Hello Future Folks,
I wanted to share my current train of thought regarding metals found in hemp extracts.
I hope somebody with more knowledge than I can chime in and help take this discussion somewhere.
Issue: Heavy metals found in concentrated oils (ie. Pb, Hg, Cd, and others). These bioaccumulate to toxic levels.
note I hear that cannabis is a good candidate for cleaning up radioactive areas like Fukushima. Cannabis is great at sucking up heavy metals from its environment, even Uranium, apparently.
For this case, let’s assume the metals in the extract are coming from the plant, NOT the equipment used to extract and process…
If metals are originating from the plants, then it makes biological sense that these metals are on the INSIDE of the cells.
Since our target compounds (cannabinoids, terpenes, etc) are located on the OUTSIDE of the cells (trichomes), then it makes logical sense to not open up those cells in the first place…
It is also suggested (with results shown all over this site), that cryo-temp solvent will limit the amount of undesirables.
SO it is clear that if you extract properly in the first place… this is likely not a major issue for you.
BUT, what if you don’t extract properly…
and you use say… warm RT ethanol…
…on hammer-milled material…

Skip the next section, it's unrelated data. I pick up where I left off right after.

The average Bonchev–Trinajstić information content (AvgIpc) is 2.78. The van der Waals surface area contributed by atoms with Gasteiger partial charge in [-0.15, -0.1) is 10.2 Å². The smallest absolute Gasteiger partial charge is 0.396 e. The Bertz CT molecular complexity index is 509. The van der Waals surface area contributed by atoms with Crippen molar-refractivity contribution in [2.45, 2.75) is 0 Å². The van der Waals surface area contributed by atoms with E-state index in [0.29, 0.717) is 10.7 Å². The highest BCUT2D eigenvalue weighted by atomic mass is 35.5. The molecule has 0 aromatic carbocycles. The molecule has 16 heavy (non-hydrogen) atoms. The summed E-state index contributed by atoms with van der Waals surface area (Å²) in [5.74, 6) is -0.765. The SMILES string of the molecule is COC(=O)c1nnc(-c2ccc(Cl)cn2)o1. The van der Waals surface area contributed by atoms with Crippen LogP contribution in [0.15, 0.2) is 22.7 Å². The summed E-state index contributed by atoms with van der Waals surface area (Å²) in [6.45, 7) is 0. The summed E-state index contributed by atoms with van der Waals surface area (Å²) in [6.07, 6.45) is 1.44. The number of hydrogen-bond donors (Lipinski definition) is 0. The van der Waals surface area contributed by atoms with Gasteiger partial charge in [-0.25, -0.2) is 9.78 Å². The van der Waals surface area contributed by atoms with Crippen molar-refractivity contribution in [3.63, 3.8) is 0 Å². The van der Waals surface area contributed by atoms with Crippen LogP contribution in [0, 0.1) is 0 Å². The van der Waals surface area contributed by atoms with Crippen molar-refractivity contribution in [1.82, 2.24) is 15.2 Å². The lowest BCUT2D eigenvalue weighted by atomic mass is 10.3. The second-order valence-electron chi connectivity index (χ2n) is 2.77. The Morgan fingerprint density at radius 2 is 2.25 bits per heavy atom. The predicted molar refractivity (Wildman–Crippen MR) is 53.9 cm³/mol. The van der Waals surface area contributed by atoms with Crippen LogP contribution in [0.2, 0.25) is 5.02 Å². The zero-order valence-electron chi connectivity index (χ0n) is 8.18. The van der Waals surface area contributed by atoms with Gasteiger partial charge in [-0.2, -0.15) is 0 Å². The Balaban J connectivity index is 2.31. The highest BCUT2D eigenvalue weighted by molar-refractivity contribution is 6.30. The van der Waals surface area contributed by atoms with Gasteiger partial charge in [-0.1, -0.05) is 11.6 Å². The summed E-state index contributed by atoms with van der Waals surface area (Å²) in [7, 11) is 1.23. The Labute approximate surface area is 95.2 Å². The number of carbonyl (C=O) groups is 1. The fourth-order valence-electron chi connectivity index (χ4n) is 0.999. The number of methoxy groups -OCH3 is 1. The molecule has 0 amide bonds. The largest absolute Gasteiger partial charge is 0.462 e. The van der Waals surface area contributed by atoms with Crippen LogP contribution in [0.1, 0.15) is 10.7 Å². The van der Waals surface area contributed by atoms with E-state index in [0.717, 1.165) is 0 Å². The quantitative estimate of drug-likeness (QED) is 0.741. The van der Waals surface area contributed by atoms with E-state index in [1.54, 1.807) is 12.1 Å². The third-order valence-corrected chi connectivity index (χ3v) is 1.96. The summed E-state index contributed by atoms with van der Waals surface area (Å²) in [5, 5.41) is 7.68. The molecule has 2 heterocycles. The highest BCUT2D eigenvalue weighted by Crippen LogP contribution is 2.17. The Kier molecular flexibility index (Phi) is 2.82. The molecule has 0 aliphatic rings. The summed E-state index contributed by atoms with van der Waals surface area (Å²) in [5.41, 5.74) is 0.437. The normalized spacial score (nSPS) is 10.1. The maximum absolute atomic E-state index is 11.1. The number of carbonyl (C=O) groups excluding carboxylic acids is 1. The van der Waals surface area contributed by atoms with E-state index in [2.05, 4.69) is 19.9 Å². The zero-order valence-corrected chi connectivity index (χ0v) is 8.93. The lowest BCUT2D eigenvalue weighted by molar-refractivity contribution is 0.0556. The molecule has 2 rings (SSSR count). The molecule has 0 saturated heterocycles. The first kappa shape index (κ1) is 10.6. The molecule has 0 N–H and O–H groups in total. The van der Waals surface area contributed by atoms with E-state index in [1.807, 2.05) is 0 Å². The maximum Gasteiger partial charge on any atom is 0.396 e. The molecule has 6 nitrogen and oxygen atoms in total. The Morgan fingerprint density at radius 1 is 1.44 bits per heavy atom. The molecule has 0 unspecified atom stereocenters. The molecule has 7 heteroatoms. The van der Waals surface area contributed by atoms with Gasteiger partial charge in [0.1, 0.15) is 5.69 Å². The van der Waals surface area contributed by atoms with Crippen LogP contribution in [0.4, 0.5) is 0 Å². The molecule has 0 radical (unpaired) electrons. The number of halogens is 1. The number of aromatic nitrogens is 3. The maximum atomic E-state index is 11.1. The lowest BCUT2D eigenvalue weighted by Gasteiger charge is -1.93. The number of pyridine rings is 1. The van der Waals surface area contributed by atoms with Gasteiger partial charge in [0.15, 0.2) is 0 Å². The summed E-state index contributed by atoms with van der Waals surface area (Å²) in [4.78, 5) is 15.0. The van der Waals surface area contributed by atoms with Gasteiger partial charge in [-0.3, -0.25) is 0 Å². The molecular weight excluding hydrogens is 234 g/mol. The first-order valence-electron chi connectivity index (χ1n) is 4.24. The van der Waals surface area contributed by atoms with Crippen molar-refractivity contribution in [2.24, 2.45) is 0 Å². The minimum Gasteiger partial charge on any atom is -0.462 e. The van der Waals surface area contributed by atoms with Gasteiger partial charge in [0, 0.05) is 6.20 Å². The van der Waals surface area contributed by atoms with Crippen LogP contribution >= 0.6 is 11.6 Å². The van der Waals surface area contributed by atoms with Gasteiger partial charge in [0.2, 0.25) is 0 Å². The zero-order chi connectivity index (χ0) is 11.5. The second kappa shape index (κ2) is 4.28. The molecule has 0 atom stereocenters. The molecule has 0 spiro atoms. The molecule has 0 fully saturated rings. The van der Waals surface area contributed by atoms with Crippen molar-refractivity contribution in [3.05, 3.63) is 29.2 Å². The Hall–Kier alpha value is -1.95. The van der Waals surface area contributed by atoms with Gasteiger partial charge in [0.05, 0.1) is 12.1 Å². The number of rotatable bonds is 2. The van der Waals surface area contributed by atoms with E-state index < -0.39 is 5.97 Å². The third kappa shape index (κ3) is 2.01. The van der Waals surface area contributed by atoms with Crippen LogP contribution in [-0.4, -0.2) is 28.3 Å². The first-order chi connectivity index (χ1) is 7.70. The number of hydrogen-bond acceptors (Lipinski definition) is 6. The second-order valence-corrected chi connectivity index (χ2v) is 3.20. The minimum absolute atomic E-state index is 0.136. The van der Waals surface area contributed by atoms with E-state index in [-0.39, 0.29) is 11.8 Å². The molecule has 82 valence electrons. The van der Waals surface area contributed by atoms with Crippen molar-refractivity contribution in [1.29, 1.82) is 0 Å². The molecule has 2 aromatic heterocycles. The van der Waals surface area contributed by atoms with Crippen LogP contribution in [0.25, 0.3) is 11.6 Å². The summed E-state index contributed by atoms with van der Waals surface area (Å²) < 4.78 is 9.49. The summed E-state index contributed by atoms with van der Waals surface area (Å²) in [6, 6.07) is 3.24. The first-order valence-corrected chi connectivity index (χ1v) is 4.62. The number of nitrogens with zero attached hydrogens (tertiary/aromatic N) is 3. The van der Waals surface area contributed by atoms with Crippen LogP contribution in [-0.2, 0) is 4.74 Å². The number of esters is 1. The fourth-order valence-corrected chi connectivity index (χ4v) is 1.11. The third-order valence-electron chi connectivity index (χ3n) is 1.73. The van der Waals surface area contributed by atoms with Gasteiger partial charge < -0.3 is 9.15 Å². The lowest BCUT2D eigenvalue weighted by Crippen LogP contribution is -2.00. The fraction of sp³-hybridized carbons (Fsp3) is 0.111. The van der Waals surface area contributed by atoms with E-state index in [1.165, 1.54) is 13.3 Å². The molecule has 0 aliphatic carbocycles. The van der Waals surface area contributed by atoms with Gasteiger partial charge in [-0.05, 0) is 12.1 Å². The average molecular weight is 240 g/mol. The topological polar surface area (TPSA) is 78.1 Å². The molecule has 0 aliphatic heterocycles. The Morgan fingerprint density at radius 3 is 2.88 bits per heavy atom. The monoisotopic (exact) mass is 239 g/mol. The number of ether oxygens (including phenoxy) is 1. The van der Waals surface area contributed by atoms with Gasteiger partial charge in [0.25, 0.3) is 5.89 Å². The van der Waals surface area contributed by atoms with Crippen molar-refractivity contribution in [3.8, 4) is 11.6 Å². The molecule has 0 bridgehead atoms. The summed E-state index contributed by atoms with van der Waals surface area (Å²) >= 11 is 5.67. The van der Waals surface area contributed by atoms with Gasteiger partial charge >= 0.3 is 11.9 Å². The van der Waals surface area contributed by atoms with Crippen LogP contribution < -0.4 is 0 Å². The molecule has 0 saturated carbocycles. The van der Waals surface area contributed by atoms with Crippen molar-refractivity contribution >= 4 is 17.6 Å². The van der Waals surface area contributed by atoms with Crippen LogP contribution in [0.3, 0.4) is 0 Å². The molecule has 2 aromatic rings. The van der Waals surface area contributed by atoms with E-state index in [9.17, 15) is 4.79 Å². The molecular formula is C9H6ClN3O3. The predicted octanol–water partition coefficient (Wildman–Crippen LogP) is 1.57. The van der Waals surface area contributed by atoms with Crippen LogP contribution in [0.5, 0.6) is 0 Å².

You will end up with an oil that is closer to pitch tar than a useable concentrate, due to all of the chlorophyll, lipids, sugars, and proteins.
***a “usable” concentrate should be closer to the consistency/viscosity of honey, at least when warm…
Typically, this tar oil is then winterized and filtered.
SOMEtimes the oil is then “color-remediated” with the aid of magic dirt
These steps together remove lipids, chlorophyll, proteins, and sugars.
But metals can stay in solution. (although some types of magic dirt will help here)
Metals are a normal and expected thing to find in plant cells. Mg2+ is the stabilizing ion in the chlorins of chlorophyll for example. Many other metals such as K+ are used as energy gradients throughout the plant. Metals are a vital part of cell function, and are therefore everywhere.
By nature, “heavy” metals such as Pb, Hg, and Cd will “bump/replace” metals such as Mg from their locations at the center of proteins and structures. This replacement follows periodic table trends of electron shells and transition metal tendencies… So where Mg was in chlorophyll (or hundreds of other locations), Cd will now be in its place.
Therefore, most heavy metals prior to extraction should be PROTEIN bound.
phew… a lot of words to say, metals should be protein bound…
My question is… HOW do we take advantage of the fact that they are protein bound?
Do we completely denature everything and seek out those ions and organometallic compounds?
Can we target those Nitrgen-Metal bonds? What do these denature ligands look like in this case?
Perhaps… We should not fully denature them, and focus on removing the proteins instead of the metal…
MAYBE… we could take advantage of these organometallic compounds and try to link some undesirable molecules together, making it easier to use size exclusion…
I have recently seen certain buffers used in SPD to hold back more waste in the boiling flask. Maybe this would help with metals too… idk. But what if you don’t want to go to distillate?
I don’t really know the answer… but I feel like the fact that these metals are protein bound has been ignored/overlooked